Race, Class and the Post-Apartheid Democratic State

UKZN Press
396 pages - 230mm x 150mm
Paperback / softback (9781869144197)
Digital download (9781869144203)

This book provides an overdue critical re-engagement with the analytical approach exemplified by the work of Harold Wolpe, who was a key theorist within the liberation movement. It probes the following broad questions: how do we understand the trajectory of the post-apartheid period, how did the current situation come about in the transformation, how does the current situation relate to how a post-apartheid society was conceived in anticipation, and what are the implications of what have been failed ambitions for progressives? The contributions to this volume cohere around the following themes: labour and capital in post-apartheid South Africa, the post-apartheid South African economy, the state and transformation of South African society, and social policy in post-apartheid South Africa. The aim is not to provide a common or coherent theoretical perspective, but rather to probe a core problematic and set of theoretical concerns. The contributing authors explore not only historical and contemporary specifics, but deploy and reflect on theoretical tools that allow us to make sense of those specifics and to engage with the dynamics of race and class, and the form and functioning of the state, including its articulation with an increasingly financialised form of global capitalism.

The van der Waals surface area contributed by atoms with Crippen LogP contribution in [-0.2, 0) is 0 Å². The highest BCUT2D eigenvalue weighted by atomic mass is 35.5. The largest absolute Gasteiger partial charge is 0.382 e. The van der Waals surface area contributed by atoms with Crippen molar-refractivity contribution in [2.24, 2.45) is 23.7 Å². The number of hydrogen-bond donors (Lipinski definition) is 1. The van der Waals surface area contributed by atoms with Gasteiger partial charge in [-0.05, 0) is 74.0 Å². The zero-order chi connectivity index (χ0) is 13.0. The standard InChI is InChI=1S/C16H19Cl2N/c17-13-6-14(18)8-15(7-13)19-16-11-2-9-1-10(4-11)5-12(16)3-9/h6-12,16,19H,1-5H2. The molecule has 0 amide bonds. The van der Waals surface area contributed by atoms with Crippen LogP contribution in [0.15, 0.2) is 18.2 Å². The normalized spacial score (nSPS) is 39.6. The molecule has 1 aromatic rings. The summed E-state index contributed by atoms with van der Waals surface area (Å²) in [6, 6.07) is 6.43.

List of Figures
List of Tables
Introduction: Revisiting Harold Wolpe in Post-apartheid
South Africa
Part 1 Labour and Capital in Post-apartheid South Africa
Chapter 1 The Countryside and Capitalism: Rethinking the Cheap Labour Thesis in Post-apartheid South Africa
Chapter2 Colonialism of a Special Type and the Approach of the MarxistWorkers’ Tendency of the African National Congress to the NationalQuestion
Part 2 The Post-apartheid South African Economy
Chapter 3 Post-apartheid South Africa: It’s Neoliberalism, Stupid!
Chapter 4 Harold Wolpe and the (Failed) Transformation of South African Capitalism
Part 3 The State and the Transformation of South African Society
Chapter 5 Challenging Hegemony within the South African State
Chapter 6 Political Economy and Political Responsibility
Chapter 7 Reracialising and Resegregating South Africa: Municipal Neoliberalism and Internal Colonialism after 1994
Part 4 Social Policy in Post-apartheid South Africa: Education and Health
Chapter 8 Transforming Policy and Fiscal Institutions for the Public Good: The Case of Health
Chapter 9 Articulation and a Theorisation of Educational Change: Reflections on Harold Wolpe’s Work on South Africa
Chapter 10 The Equity-Quality/Development Paradox and Higher Education Transformation Post-1994
Chapter11 South African University Student Trends by ‘Race’ and (Possibly)Social Class, 1988–98 and 2000–12: Further Insights into a ‘StalledRevolution’
Conclusion: Harold Wolpe: Towards the Politics of Liberation in a Democratic South Africa